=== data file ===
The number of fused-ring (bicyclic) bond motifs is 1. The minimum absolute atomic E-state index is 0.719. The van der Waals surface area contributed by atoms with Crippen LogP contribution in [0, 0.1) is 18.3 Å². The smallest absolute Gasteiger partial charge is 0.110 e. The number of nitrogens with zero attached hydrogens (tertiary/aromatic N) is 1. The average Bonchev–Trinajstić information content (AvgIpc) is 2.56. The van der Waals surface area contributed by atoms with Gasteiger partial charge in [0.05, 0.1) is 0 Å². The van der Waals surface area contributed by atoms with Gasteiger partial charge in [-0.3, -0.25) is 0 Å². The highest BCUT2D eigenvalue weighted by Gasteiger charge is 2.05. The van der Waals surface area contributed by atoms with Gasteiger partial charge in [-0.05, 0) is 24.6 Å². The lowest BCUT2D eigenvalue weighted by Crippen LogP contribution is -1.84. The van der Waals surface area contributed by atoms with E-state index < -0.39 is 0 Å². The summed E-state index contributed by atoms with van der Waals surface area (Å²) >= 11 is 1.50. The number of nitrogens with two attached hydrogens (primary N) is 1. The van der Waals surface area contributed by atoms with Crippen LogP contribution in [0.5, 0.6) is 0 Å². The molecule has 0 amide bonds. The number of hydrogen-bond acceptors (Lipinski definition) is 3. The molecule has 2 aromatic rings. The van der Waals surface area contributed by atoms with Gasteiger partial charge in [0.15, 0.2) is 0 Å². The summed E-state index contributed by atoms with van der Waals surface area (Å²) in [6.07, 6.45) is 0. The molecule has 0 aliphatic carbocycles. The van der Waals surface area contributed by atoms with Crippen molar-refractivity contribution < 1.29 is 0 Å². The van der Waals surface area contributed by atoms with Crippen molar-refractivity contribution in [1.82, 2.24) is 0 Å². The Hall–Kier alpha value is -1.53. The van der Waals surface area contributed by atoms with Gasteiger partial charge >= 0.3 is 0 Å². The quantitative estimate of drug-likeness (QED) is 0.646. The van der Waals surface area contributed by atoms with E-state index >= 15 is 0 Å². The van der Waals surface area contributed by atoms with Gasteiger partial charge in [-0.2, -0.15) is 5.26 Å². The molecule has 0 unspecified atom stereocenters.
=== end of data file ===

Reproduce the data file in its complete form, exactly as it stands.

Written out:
The number of fused-ring (bicyclic) bond motifs is 1. The minimum absolute atomic E-state index is 0.719. The van der Waals surface area contributed by atoms with Crippen LogP contribution in [0, 0.1) is 18.3 Å². The smallest absolute Gasteiger partial charge is 0.110 e. The number of nitrogens with zero attached hydrogens (tertiary/aromatic N) is 1. The average Bonchev–Trinajstić information content (AvgIpc) is 2.56. The van der Waals surface area contributed by atoms with Gasteiger partial charge in [0.05, 0.1) is 0 Å². The van der Waals surface area contributed by atoms with Gasteiger partial charge in [-0.3, -0.25) is 0 Å². The highest BCUT2D eigenvalue weighted by Gasteiger charge is 2.05. The van der Waals surface area contributed by atoms with Gasteiger partial charge in [-0.05, 0) is 24.6 Å². The lowest BCUT2D eigenvalue weighted by Crippen LogP contribution is -1.84. The van der Waals surface area contributed by atoms with E-state index < -0.39 is 0 Å². The summed E-state index contributed by atoms with van der Waals surface area (Å²) >= 11 is 1.50. The number of nitrogens with two attached hydrogens (primary N) is 1. The van der Waals surface area contributed by atoms with Crippen LogP contribution in [0.5, 0.6) is 0 Å². The molecule has 0 amide bonds. The number of hydrogen-bond acceptors (Lipinski definition) is 3. The molecule has 2 aromatic rings. The van der Waals surface area contributed by atoms with Gasteiger partial charge in [0.15, 0.2) is 0 Å². The summed E-state index contributed by atoms with van der Waals surface area (Å²) in [6.07, 6.45) is 0. The molecule has 0 aliphatic carbocycles. The van der Waals surface area contributed by atoms with Crippen molar-refractivity contribution < 1.29 is 0 Å². The van der Waals surface area contributed by atoms with Crippen molar-refractivity contribution in [1.82, 2.24) is 0 Å². The Hall–Kier alpha value is -1.53. The van der Waals surface area contributed by atoms with Gasteiger partial charge >= 0.3 is 0 Å². The quantitative estimate of drug-likeness (QED) is 0.646. The van der Waals surface area contributed by atoms with E-state index >= 15 is 0 Å². The van der Waals surface area contributed by atoms with Gasteiger partial charge in [-0.2, -0.15) is 5.26 Å². The molecule has 0 unspecified atom stereocenters.